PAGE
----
Intended for healthcare professionals


Covid-19: Sweden, Norway, and Finland suspend use of Moderna vaccine in young people “as a precaution”

BMJ 2021; 375 doi: (Published 11 October 2021) Cite this as: BMJ 2021;375:n2477

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  1. Marta Paterlini
  1. Stockholm

Sweden, Norway, and Finland suspended the use of Moderna’s covid-19 vaccine on 7 October after reports of possible rare side effects.

The pause “for precautionary reasons” in Sweden and Finland concerns anyone born 1991 or later. In Finland, under 30s will now be offered the Pfizer vaccine as their second dose. Swedish officials are still discussing the second dose for the 81 000 under 30s who received a first dose of Moderna.

In Norway officials have suspended the use of Moderna’s vaccine in those under 18, advising that they are offered the Pfizer vaccine instead.

At a press conference on 6 October Anders Tegnell, epidemiologist at the Swedish Public Health Agency, explained that the suspension of the Moderna vaccine followed the detection of signals of an increased risk of side effects such as myocarditis and pericarditis.

Myocarditis is a rare side effect of all mRNA vaccines, especially in boys and young men and mainly after the second dose. Data indicate that this occurs more often after the Moderna vaccine than Pfizer’s. This seems to apply regardless of which vaccine was given as the first dose.

Sweden’s decision will be reconsidered on 1 December. Tegnell added that those who have been vaccinated recently, with their first or second dose of the Moderna vaccine, do not need to be concerned, “nevertheless it’s good to know what symptoms they need to be vigilant about,” he said.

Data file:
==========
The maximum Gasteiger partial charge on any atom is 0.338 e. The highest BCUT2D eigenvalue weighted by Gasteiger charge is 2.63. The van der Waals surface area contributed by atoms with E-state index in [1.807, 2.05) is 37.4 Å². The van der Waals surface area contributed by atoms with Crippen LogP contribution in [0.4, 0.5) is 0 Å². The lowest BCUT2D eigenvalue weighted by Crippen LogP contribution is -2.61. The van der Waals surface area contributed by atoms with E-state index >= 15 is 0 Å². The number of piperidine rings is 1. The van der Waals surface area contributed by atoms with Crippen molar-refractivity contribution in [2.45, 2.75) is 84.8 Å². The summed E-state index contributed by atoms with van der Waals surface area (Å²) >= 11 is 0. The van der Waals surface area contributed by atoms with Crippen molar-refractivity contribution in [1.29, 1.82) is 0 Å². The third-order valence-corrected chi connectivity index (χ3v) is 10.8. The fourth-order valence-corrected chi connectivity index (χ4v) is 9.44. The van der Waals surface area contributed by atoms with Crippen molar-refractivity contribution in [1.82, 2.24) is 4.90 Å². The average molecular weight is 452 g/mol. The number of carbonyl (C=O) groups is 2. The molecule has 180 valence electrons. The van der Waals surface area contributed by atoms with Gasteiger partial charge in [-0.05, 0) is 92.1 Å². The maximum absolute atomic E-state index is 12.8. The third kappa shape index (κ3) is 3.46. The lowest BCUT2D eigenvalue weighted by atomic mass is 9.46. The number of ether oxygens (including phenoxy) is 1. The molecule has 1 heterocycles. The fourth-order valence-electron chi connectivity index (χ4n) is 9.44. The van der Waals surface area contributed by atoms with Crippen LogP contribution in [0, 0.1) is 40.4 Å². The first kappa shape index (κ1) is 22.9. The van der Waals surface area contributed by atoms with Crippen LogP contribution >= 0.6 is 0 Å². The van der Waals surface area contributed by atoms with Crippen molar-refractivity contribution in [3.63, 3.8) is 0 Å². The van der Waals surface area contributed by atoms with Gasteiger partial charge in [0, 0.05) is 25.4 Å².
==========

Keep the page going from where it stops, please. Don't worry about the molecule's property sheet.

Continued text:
Mika Salminen, director of the National Institute for Health and Welfare in Finland, told The BMJ, “Nordic countries provide unique opportunities for joint health registry based research in large populations with long and complete follow-up, facilitated by shared features. They have come together to detect and investigate rare side effects.”

“The Nordic registry study looking at the incidence of myocarditis and pericarditis has not been completed—and therefore hasn’t been published and final conclusions cannot be drawn,” he said.

The signals detected in the Nordic countries have been passed to the European Medicines Agency (EMA). A spokesperson for the agency told The BMJ, “Further evaluation of the data are required. EMA’s safety committee (PRAC) will assess the new data to determine whether there is a need to update current advice in the product information for the vaccines.”

In July 2021, PRAC concluded1 that myocarditis and pericarditis can occur in very rare cases following vaccination with both mRNA vaccines, more often after the second dose and in younger men. The committee recommended listing myocarditis and pericarditis as side effects in the product information for these vaccines and published a warning to raise awareness among healthcare professionals and people who have received these vaccines.

Nordic authorities emphasised that the risk of being affected by myocarditis or pericarditis is very small and that covid-19 is far more dangerous.

A misunderstanding in communication led several media outlets to report that Denmark had also suspended the use of the Moderna vaccine, but the Danish Public Health Agency said it has not seen an increase in cases of myocarditis and was continuing to use both mRNA covid-19 vaccines.2